Kacy Cross here to instigate an all out war on the best kind of hero—cowboy or military? You know we all have an opinion!
Confession time. I’ve been watching “Yellowstone” and while I like the characters, cowboys don’t hold a candle to military heroes. I know, I know, it’s blasphemy. Cowboys have the mystique, the jeans, the hat.
Military heroes have something else, something in their soul that makes them have character as opposed to being one.
My favorite military hero is my grandpa, who is one of the oldest living WWII survivors. He fought in France and came home to be a firefighter in New York. My dad went into the military too (I broke the tradition because let’s be honest, all I’ve ever wanted to be was an author and I don’t like wearing uniforms unless you count yoga pants). So I come by my preferences honestly.
When I see a cowboy, that song by Tim McGraw comes to mind: they’re moody, restless, and always smell like horses. It’s just the cowboy in them.
A soldier on the other hand automatically makes me think about honor, sacrifice, bravery. Qualities that any woman would love in a man. Sure, if the guy is still enlisted, there’s that “always leaving” factor to consider, which is why I always write about guys who are ex-military. Best of both worlds.
On that note, ex-Army Captain Zero Renshaw is the hero of my latest book, The Cowboy’s Sweet Redemption.
What’s this? I wrote a book about a cowboy? You caught me. I figured why choose, right? 🤣
The thing is, Zero’s not really a cowboy. He inherits a ranch and does his best to become one. But in his heart, he’s still a soldier. His brother in law was under his command and he died in a skirmish that Zero blames himself for. ( tortured heroes are the best. SEE!!! Soldiers all the way, baby) So he left the service to come home and turn the place he now owns into a working ranch in order to take care of his widowed sister and her son.
Swoon. I know, I was hooked too.
Then there are these dogs…they belonged to his grandpa and they are not all that interested in herding cattle or doing other cow dog type things. Enter Delilah Kersey, a doctoral candidate desperate for a job. Zero is desperate for something to go his way in this cowboy gig. He hires her to train his dogs because she convinces him she can do it. She can! Probably! There’s this little, tiny, insignificant detail about how she’s never trained a dog before. But how hard can it be?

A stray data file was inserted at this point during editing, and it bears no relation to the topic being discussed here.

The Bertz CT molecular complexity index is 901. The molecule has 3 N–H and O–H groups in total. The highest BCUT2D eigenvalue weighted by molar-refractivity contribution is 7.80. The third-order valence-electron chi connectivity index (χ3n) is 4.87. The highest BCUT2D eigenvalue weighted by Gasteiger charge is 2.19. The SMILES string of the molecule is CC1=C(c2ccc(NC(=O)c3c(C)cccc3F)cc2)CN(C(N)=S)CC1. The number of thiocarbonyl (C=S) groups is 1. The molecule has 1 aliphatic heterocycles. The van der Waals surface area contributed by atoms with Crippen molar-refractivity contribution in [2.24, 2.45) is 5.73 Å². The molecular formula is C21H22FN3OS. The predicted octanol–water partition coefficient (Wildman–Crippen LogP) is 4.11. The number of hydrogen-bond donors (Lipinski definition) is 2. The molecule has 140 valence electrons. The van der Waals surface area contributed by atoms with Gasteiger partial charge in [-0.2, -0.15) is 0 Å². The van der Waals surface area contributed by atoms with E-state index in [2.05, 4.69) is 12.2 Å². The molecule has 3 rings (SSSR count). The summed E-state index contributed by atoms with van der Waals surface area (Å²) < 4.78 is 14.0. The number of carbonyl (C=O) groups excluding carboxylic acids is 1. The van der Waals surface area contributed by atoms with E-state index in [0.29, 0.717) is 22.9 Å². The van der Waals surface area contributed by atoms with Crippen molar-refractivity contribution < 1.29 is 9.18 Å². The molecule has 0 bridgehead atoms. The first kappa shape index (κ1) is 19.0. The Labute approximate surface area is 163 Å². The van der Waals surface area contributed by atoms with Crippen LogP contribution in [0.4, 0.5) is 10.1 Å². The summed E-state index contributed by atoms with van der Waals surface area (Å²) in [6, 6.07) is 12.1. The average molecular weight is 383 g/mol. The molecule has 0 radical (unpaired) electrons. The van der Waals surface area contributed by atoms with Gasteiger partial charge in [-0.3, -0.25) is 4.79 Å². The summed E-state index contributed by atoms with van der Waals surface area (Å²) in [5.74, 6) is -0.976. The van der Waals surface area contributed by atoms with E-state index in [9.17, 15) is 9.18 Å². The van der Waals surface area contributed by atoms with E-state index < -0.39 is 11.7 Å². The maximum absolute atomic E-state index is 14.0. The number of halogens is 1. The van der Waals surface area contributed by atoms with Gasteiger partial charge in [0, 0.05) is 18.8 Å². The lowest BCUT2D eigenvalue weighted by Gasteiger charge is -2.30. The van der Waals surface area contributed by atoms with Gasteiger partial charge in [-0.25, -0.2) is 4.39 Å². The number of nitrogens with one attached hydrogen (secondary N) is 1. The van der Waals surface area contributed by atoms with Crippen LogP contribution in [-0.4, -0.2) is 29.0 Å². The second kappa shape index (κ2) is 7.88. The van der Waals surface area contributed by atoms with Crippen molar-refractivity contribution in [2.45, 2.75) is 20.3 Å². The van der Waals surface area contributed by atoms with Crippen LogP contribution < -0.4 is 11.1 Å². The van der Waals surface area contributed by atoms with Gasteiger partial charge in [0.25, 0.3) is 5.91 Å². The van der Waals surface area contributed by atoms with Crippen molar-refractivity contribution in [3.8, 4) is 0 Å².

Find out in The Cowboy’s Sweet Redemption. No cowboys were harmed in the writing of this story. But two people do find out maybe they aren’t the sum of their titles and that love guides you toward who you’re meant to become. I’d like to think that Zero is the best part of both kinds of heroes. He does have a Stetson after all…
I’m still gonna fight you if you say cowboys are better, though.
In order to finish her doctorate, grad student Delilah Kersey needs a job. Any job. So when she overhears a gorgeous rancher describing a job opportunity, she’s all in—if she can convince him she’s a real dog trainer. Of course, no one prepared Delilah for a chaotic household with four unruly dogs and a sexy new boss whose bedroom is right next door to hers.
Military vet Zero Renshaw’s return to civilian and family ranch life hasn’t been easy. He needs to transform four horrible dogs—who can only be described as a menace—into obedient cattle herders. But with his family still reeling from a shattering loss, Zero will do anything to make things better…even hiring an unpredictable dog trainer who’s more temptation than he can resist.
Now Delilah is transforming every aspect of Zero’s tightly-regimented life. She even seems to be healing his family, including his small, broken-hearted nephew. But Zero has no room for mistakes…even if he’s falling for the best one he’s ever made.
Kacy Cross writes romance novels starring swoon-worthy heroes and smart, lovable heroines. She lives in Texas and is raising two mini-ninjas alongside the love of her life who cooks while she writes, which is her definition of a true hero. Come for the romance, stay for the happily ever after.